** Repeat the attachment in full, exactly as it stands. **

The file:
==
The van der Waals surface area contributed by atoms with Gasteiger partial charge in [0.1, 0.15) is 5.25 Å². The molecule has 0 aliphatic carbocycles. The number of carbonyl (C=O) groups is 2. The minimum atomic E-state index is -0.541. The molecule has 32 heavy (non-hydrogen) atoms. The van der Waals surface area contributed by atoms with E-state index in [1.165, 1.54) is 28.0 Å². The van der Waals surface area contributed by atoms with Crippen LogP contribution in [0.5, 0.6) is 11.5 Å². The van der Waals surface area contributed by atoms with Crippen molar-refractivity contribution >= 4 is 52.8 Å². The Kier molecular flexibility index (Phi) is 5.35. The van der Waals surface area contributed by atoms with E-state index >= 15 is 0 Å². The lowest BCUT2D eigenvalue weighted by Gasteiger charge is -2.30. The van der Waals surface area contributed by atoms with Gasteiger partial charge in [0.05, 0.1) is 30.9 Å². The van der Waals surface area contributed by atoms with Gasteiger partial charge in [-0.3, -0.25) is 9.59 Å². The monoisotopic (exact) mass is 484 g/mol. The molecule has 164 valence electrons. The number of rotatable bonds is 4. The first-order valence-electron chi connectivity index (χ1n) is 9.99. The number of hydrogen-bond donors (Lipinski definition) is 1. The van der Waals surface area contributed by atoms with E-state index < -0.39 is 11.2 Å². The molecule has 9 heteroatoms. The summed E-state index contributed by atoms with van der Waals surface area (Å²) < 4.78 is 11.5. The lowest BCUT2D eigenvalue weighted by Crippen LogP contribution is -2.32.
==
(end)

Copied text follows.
The van der Waals surface area contributed by atoms with Gasteiger partial charge in [0.1, 0.15) is 5.25 Å². The molecule has 0 aliphatic carbocycles. The number of carbonyl (C=O) groups is 2. The minimum atomic E-state index is -0.541. The molecule has 32 heavy (non-hydrogen) atoms. The van der Waals surface area contributed by atoms with E-state index in [1.165, 1.54) is 28.0 Å². The van der Waals surface area contributed by atoms with Crippen LogP contribution in [0.5, 0.6) is 11.5 Å². The van der Waals surface area contributed by atoms with Crippen molar-refractivity contribution >= 4 is 52.8 Å². The Kier molecular flexibility index (Phi) is 5.35. The van der Waals surface area contributed by atoms with E-state index >= 15 is 0 Å². The lowest BCUT2D eigenvalue weighted by Gasteiger charge is -2.30. The van der Waals surface area contributed by atoms with Gasteiger partial charge in [0.05, 0.1) is 30.9 Å². The van der Waals surface area contributed by atoms with Gasteiger partial charge in [-0.3, -0.25) is 9.59 Å². The monoisotopic (exact) mass is 484 g/mol. The molecule has 164 valence electrons. The number of rotatable bonds is 4. The first-order valence-electron chi connectivity index (χ1n) is 9.99. The number of hydrogen-bond donors (Lipinski definition) is 1. The van der Waals surface area contributed by atoms with E-state index < -0.39 is 11.2 Å². The molecule has 9 heteroatoms. The summed E-state index contributed by atoms with van der Waals surface area (Å²) < 4.78 is 11.5. The lowest BCUT2D eigenvalue weighted by Crippen LogP contribution is -2.32.